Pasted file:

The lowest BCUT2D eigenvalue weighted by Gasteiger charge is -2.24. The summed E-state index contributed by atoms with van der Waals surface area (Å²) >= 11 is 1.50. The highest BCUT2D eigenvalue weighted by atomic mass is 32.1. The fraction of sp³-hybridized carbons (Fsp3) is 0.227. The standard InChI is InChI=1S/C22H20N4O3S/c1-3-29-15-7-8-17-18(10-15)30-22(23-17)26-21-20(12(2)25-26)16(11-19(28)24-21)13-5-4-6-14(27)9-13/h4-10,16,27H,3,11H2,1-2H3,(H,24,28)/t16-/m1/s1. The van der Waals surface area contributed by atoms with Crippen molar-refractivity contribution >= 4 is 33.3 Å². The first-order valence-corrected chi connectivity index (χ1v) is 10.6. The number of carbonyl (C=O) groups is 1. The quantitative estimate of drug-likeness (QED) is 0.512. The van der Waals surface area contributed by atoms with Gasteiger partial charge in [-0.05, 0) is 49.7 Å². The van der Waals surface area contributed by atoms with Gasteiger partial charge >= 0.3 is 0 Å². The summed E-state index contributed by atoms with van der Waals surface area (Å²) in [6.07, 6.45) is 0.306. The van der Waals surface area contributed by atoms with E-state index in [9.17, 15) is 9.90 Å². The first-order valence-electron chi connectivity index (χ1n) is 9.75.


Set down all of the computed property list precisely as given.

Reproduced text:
The lowest BCUT2D eigenvalue weighted by Gasteiger charge is -2.24. The summed E-state index contributed by atoms with van der Waals surface area (Å²) >= 11 is 1.50. The highest BCUT2D eigenvalue weighted by atomic mass is 32.1. The fraction of sp³-hybridized carbons (Fsp3) is 0.227. The standard InChI is InChI=1S/C22H20N4O3S/c1-3-29-15-7-8-17-18(10-15)30-22(23-17)26-21-20(12(2)25-26)16(11-19(28)24-21)13-5-4-6-14(27)9-13/h4-10,16,27H,3,11H2,1-2H3,(H,24,28)/t16-/m1/s1. The van der Waals surface area contributed by atoms with Crippen molar-refractivity contribution >= 4 is 33.3 Å². The first-order valence-corrected chi connectivity index (χ1v) is 10.6. The number of carbonyl (C=O) groups is 1. The quantitative estimate of drug-likeness (QED) is 0.512. The van der Waals surface area contributed by atoms with Gasteiger partial charge in [-0.05, 0) is 49.7 Å². The van der Waals surface area contributed by atoms with Gasteiger partial charge >= 0.3 is 0 Å². The summed E-state index contributed by atoms with van der Waals surface area (Å²) in [6.07, 6.45) is 0.306. The van der Waals surface area contributed by atoms with E-state index in [9.17, 15) is 9.90 Å². The first-order valence-electron chi connectivity index (χ1n) is 9.75.